The powers that may currently be exercised in relation to people about to enter a detention centre (under section 252G) are:

• requesting that they undergo screening procedures

• requesting that a person allow an authorised officer to inspect things in the person’s possession, remove some or all of his or her outer clothing, remove items from his or her pockets and/or open things or remove their contents for inspection (if an authorised officer suspects on reasonable grounds that the person about to enter has in his or possession a thing that might endanger the safety of detainees, staff or other persons in the facility or disrupt the order or security arrangements in place) and

74. Migration Act, paragraph 252(2)(a) and subsections 252AA(1), 252A(1). Section 252 applies to searches of detainees and also non-citizens who have not been immigration cleared. It also allows for searches to be conducted for the purpose of finding out whether there is hidden on a person or his or her clothing or property a document or other thing that is, or may be, evidence for grounds for cancelling a person’s visa.

75. Migration Act, subsection 252A(3). Strip searches of detainees under the age of ten are prohibited under section 252B, which provides rules and safeguards for the conduct of strip searches.

Warning: All viewers of this digest are advised to visit the disclaimer appearing at the end of this document. The disclaimer sets out the status and purpose of the digest.

Migration Amendment (Prohibiting Items in Immigration Detention Facilities) Bill 2020 19

• requesting that a person leave certain items in a specified place while the person is in the facility.

Under subsection 252G(7) of the Migration Act a person who does not comply with a request made under section 252G may be refused entry.

Expanding the purposes for which search powers may be used The Bill will amend sections 252-252G to expand the purposes for which the search and screening powers outlined above may be used—under the changes, the powers may also be exercised in order to find prohibited things in the possession of detainees or people entering immigration detention facilities.76

A prohibited thing found in the exercise of those powers will be dealt with differently depending on whether it is prohibited because possession of the thing is unlawful, or because it could pose a risk in the immigration detention environment (see further below).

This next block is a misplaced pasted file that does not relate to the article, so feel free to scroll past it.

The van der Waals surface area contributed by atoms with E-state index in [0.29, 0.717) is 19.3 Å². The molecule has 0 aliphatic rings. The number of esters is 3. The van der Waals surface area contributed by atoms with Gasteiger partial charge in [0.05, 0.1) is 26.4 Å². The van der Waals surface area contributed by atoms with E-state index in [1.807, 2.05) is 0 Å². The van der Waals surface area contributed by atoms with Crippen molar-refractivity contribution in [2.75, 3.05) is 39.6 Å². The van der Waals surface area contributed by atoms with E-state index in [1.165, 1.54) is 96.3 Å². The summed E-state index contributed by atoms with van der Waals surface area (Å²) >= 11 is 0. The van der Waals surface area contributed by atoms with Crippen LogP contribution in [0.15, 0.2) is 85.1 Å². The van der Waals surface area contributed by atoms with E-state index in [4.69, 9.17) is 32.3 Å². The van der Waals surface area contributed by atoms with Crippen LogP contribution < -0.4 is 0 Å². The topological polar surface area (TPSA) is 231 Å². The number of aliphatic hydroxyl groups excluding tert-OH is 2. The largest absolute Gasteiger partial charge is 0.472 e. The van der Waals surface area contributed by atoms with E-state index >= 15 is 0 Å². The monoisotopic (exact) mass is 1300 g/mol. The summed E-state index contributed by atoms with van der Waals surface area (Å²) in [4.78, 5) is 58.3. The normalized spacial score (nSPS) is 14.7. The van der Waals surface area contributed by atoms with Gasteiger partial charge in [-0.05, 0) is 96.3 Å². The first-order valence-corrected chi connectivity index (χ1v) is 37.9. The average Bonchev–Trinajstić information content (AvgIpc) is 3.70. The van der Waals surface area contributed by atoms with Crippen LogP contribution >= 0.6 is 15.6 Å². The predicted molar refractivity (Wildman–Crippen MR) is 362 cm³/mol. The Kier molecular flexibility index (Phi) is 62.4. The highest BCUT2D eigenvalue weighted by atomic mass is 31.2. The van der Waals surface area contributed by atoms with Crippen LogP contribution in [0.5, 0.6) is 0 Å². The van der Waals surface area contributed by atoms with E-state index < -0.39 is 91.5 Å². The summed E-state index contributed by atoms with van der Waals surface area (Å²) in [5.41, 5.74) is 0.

Visibility of thing is not relevant Proposed subsections 251B(1) and (2) clarify that a search power may be exercised or a screening procedure conducted for a thing, whether or not the thing is visible to the authorised officer beforehand, and whether or not the thing has been intentionally concealed. In amending the existing search powers, the Bill also removes references to a thing being ‘hidden’ on a detainee (or in their clothing or property).

These changes were not in the first Bill, and appear intended to address certain findings of the Full Court of the Federal Court in ARJ17 v Minister for Immigration and Border Protection.77 As part of its finding that the Department’s policy to impose a blanket ban on mobile phones and SIM cards in immigration detention centres was invalid, the Court found that the Department could not rely on the existing search and seizure powers under the Migration Act to authorise the policy. Although the Department argued that the ‘natural and ordinary meaning of section 252’ authorised the removal of phones and SIM cards pursuant to the blanket policy, the Court found that this was not the case.

In separate judgements, Justices Rares and Flick pointed to the language of subsection 252(2), which authorises a search ‘to find out whether there is hidden on the person’ a weapon or thing capable of being used to inflict bodily injury or help the person to escape from immigration detention. Justice Rares held that the reference to ‘hidden on the person’ provided an important qualification of the purpose for which the search power could be exercised:

The fact that the purpose is to “find out” if there is intentional concealment supplies the statutory justification for the search being without warrant. The purpose that s 252(2) prescribes is not merely to search for a weapon, document or other thing; rather, it is to find out if the detainee has hidden (i.e. intentionally concealed) a weapon, document or other thing.

The policy and implementation plan seek to avail of the power to search for the former, not the latter purpose. That is not a use of the power in good faith. 78 (Emphasis in original)